Mirantis OpenStack 5.0 Provides Interoperability between VMware and OpenStack

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OpenStack cloud company Mirantis has announced the latest major release of Mirantis OpenStack, which features the latest updates included in OpenStack Icehouse, as well as new interoperability between Mirantis OpenStack and VMware environments.

According to the company’s announcement last week, organizations can use Mirantis OpenStack to manage and provision virtual machines on the VMware infrastructure using the KVM hypervisor. In deployments that include both Mirantis OpenStack and VMware, administrators can see all available compute resources, and assign workloads through the OpenStack Horizon console.

It is also a duo entry point solution that allows users to go to vCenter and have control of VMware hypervisors.

“OpenStack gives you the control plane for the entire infrastructure including VMware and KVM, whereas you can use VMware to control your ESX hypervisors,” said Mirantis CEO Adrian Ionel.

Ionel said that OpenStack and VMware interoperability is important because it provides more cloud options to enterprises who have already invested in one cloud technology. “It’s very important to help customers reap the benefits of the virtualization infrastructure they already have in place. So, when you slide in a new piece of technology…into an enterprise, it’s much easier to do it by leveraging what’s already deployed rather than rip and replace everything. And that’s exactly what we’ve done.”

Recently, Mirantis partnered with Canonical to collaborate on private cloud solutions based on Mirantis OpenStack and Ubuntu GuestOS.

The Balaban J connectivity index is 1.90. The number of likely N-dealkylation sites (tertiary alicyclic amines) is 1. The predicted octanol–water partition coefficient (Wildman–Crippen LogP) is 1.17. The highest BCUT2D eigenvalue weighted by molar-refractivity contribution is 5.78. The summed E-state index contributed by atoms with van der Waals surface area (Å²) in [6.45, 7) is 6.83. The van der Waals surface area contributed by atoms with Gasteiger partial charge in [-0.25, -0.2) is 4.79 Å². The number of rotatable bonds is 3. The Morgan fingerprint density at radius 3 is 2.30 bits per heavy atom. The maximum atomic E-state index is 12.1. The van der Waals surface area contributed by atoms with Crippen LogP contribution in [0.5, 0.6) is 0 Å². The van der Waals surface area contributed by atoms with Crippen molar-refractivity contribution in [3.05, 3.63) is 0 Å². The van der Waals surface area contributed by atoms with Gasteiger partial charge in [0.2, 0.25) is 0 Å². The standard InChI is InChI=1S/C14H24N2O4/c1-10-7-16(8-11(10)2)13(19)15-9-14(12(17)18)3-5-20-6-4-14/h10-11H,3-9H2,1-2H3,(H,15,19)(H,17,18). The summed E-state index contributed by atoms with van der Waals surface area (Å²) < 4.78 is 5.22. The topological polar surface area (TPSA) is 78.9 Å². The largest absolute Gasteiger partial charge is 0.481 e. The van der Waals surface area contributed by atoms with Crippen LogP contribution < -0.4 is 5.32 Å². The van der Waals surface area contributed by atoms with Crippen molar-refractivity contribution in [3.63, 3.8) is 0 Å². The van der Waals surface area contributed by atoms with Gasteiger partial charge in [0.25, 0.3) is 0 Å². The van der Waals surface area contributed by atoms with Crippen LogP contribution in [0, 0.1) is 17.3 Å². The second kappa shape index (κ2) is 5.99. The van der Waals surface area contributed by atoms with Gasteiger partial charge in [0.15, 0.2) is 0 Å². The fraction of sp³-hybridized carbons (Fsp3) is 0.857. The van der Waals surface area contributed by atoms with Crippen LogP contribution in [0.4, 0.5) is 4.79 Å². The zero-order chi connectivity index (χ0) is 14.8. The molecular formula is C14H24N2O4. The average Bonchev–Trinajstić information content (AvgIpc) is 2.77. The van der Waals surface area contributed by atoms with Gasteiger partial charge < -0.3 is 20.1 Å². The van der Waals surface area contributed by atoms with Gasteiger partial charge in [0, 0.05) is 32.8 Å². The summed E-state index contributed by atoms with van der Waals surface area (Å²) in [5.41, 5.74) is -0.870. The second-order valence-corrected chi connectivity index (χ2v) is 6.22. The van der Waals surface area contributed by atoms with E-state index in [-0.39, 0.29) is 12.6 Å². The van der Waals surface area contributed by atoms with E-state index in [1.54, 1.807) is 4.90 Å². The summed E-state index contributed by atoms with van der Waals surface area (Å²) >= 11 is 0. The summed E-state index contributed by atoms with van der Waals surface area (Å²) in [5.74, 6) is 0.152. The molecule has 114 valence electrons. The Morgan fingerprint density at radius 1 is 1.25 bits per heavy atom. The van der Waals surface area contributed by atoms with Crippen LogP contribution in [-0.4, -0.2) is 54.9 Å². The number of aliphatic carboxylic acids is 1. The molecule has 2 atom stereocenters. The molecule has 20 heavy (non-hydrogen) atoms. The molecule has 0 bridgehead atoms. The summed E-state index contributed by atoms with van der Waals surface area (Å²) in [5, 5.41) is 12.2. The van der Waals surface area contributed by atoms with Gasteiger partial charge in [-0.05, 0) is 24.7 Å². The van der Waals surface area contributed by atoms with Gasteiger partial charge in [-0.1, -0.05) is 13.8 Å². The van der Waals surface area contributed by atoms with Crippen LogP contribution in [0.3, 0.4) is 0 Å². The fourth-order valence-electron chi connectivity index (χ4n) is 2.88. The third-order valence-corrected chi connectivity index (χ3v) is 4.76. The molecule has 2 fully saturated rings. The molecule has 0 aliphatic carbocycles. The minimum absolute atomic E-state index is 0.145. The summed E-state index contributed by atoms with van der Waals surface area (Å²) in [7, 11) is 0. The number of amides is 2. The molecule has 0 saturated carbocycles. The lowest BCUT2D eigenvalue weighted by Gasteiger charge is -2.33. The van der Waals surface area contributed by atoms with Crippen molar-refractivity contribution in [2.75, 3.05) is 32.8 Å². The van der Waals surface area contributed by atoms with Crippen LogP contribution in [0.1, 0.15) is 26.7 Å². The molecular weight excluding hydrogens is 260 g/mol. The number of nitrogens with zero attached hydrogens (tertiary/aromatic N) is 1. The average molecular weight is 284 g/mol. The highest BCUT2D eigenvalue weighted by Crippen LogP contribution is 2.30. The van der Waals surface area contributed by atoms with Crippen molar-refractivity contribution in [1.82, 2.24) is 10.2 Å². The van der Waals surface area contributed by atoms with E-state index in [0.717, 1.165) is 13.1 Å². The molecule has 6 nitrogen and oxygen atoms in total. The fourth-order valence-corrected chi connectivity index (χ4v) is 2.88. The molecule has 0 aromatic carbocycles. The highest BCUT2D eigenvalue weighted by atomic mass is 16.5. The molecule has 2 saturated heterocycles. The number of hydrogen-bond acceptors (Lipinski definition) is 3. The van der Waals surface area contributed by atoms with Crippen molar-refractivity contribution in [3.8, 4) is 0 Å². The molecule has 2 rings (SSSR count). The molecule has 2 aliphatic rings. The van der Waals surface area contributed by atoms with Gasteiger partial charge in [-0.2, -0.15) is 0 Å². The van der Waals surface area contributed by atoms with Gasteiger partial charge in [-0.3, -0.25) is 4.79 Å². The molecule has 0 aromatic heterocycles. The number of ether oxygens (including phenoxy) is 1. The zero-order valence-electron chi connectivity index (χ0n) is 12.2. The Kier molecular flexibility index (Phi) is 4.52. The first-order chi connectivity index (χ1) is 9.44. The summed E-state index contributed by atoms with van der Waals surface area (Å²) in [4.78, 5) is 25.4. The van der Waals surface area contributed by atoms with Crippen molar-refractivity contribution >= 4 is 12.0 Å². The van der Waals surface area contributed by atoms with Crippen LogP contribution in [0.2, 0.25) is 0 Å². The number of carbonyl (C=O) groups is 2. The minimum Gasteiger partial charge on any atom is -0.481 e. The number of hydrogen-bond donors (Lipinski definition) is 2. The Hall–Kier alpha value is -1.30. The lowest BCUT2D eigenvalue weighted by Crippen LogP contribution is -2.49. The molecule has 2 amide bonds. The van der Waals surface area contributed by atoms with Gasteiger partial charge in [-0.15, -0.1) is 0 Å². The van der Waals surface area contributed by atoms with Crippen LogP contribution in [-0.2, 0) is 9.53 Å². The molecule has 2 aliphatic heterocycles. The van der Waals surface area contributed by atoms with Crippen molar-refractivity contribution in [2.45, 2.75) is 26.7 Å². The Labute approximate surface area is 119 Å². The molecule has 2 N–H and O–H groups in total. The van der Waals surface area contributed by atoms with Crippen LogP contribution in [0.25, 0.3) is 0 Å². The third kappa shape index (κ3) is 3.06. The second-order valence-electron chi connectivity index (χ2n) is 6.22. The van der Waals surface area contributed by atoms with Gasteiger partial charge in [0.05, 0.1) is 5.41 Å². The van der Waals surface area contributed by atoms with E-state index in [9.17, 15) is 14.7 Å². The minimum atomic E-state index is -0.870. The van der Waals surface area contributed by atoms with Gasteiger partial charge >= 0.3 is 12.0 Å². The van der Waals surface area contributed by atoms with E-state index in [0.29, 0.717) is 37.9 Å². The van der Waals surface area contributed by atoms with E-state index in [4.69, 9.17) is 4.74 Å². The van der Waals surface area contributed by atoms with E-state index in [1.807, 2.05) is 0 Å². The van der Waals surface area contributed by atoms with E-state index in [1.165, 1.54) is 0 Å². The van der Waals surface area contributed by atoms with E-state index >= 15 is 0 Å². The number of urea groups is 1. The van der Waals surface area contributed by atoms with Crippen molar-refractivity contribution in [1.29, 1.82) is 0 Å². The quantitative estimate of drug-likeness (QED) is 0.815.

The latest release is positioned as a fierce competitor to RHEL OpenStack, the enterprise version of OpenStack from Red Hat. And the additional workload mobility highlighted in Mirantis’ latest release will clearly make enterprises take notice. Ionel said there are are also some other key considerations when choosing a cloud solution that come down to their approach.

“The fundamental, most important difference [between Red Hat and Mirantis] is that we are pure-play OpenStack company in our distribution, so we support a variety of configuration options and interoperability with other layers of the platform is key to us,” he said. “This idea of Mirantis OpenStack being completely open with zero lock-in is central to our philosophy.”

Another difference in Mirantis OpenStack is its control plane, Fuel that’s new in Mirantis OpenStack 5, and which is designed to make the deployment and management of OpenStack much easier.

It also offers upgradability and forward compatibility. Fuel lets customers manage clusters and run future releases of OpenStack alongside their existing Icehouse-based clouds. And the Fuel master node, which controls deployment automation, is also now packaged using Docker containers, making it possible for cloud operators to upgrade their Fuel master node without rebuilding or incurring cloud downtime in their deployed environments.

Ionel also notes that it is built for enterprises and high availability at its core. “Mirantis comes out of the box with a highly available architecture from top-to-bottom where there’s no single point of failure in your cloud and all of the OpenStack services are highly available and scalable. And Red Hat does not have that in their distribution, you have to build that on your own, and it’s a must-have if you want to have mission-critical workloads on this.”

Some of the other updates in Mirantis OpenStack 5.0 includes the Murano application catalog for easy application and service deployment, point-and-click deployment of Sahara for elastic Hadoop deployments, and improved scalability for Ceilometer which helps provides monitoring and billing project.

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